- The Indian Association of Calcutta (also known as the Indian National Association) superseded the Indian League and was founded in 1876 by younger nationalists of Bengal led by Surendranath Banerjea and Ananda Mohan Bose
- It protested against the reduction of age limit in 1877 for candidates of the Indian Civil Service examination.
- The association sponsored an all-India conference which first took place in Calcutta on December 28 to 30, 1883. It later merged with the Indian National Congress in 1886.
POLITICAL ASSOCIATIONS IN BOMBAY
- The Poona Sarvajanik Sabha was founded in 1867 by Mahadeo Govind Ranade
- The Bombay Presidency Association was started by Badruddin Tyabji, Pherozshah Mehta and K.T. Telang in 1885.
POLITICAL ASSOCIATIONS IN MADRAS
The Madras Mahajan Sabha was founded in 1884 by M. Viraraghavachari, B. Subramaniya Aiyer and P. Anandacharlu.
FOUNDATION OF INDIAN NATIONAL CONGRESS
- The final shape to the establishment of an all-India organisation idea was given by A.O. Hume, who organised the first session of the Indian National Congress at Gokuldas Tejpal Sanskrit College in Bombay in December 1885.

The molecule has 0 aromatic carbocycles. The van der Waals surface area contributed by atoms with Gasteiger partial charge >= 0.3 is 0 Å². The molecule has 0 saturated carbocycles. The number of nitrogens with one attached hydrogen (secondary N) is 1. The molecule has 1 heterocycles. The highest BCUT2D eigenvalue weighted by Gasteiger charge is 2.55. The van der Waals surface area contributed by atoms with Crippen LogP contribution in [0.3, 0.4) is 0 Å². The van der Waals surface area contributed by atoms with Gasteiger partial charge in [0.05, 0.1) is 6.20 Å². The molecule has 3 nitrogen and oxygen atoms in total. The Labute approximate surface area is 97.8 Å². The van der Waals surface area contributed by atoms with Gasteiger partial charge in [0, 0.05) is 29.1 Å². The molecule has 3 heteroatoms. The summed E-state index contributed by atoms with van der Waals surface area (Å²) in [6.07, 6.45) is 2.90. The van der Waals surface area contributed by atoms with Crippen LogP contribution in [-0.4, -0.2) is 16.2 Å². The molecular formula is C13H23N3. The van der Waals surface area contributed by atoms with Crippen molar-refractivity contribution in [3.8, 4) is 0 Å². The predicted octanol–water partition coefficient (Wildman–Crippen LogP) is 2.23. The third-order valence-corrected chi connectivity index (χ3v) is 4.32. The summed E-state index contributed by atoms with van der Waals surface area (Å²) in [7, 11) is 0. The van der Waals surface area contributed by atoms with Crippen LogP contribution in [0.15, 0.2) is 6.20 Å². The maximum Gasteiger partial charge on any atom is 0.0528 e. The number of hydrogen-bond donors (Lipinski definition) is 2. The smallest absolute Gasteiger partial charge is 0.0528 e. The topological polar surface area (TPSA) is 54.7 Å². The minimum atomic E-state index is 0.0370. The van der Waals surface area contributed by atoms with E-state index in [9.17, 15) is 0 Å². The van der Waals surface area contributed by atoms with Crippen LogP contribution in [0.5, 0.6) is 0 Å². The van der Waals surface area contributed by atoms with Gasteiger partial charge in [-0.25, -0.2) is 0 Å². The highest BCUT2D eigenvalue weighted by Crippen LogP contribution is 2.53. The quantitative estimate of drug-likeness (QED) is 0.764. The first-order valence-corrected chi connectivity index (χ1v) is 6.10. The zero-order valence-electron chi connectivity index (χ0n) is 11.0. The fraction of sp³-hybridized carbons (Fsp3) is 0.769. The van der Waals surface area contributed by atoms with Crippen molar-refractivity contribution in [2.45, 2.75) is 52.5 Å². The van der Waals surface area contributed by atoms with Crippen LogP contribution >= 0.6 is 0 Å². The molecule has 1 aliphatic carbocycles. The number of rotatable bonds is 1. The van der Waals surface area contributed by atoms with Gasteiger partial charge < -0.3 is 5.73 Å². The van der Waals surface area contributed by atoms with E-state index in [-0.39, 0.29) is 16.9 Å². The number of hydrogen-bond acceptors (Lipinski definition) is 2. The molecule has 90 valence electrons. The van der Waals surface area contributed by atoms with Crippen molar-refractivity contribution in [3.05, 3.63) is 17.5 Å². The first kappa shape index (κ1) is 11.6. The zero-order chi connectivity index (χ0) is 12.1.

- Two sessions of the Indian National Conference had been held in 1883 and 1885, Surendranath Banerjea and Ananda Mohan Bose were the main architects of the Indian National Conference.
- The first session of the Indian National Congress was attended by 72 delegates and presided over by Womesh Chandra Bonnerjee.
- Kadambini Ganguly, the first woman graduate of Calcutta University, addressed the Congress session.
INDIAN NATIONAL CONGRESS: MODERATE PHASE
WAS IT A SAFETY VALVE?
- Hume formed the Congress with the idea that it would prove to be a ‘safety valve’ for releasing the growing discontent of the Indians.
- R.P. Dutt opined that the Indian National Congress was born out of a conspiracy to abort a popular uprising in India and the bourgeois leaderswere a party to it.
- Bipan Chandra observes, the early Congress leaders used Hume as a ‘lightning conductor to bring together the nationalistic forces even if under the guise of a ‘safety valve’.
AIMS AND OBJECTIVES OF THE CONGRESS-
- start a democratic, nationalist movement
- politicize and politically educate people
- establish the headquarters for a movement
- promote friendly relations among nationalist political workers from different parts of the country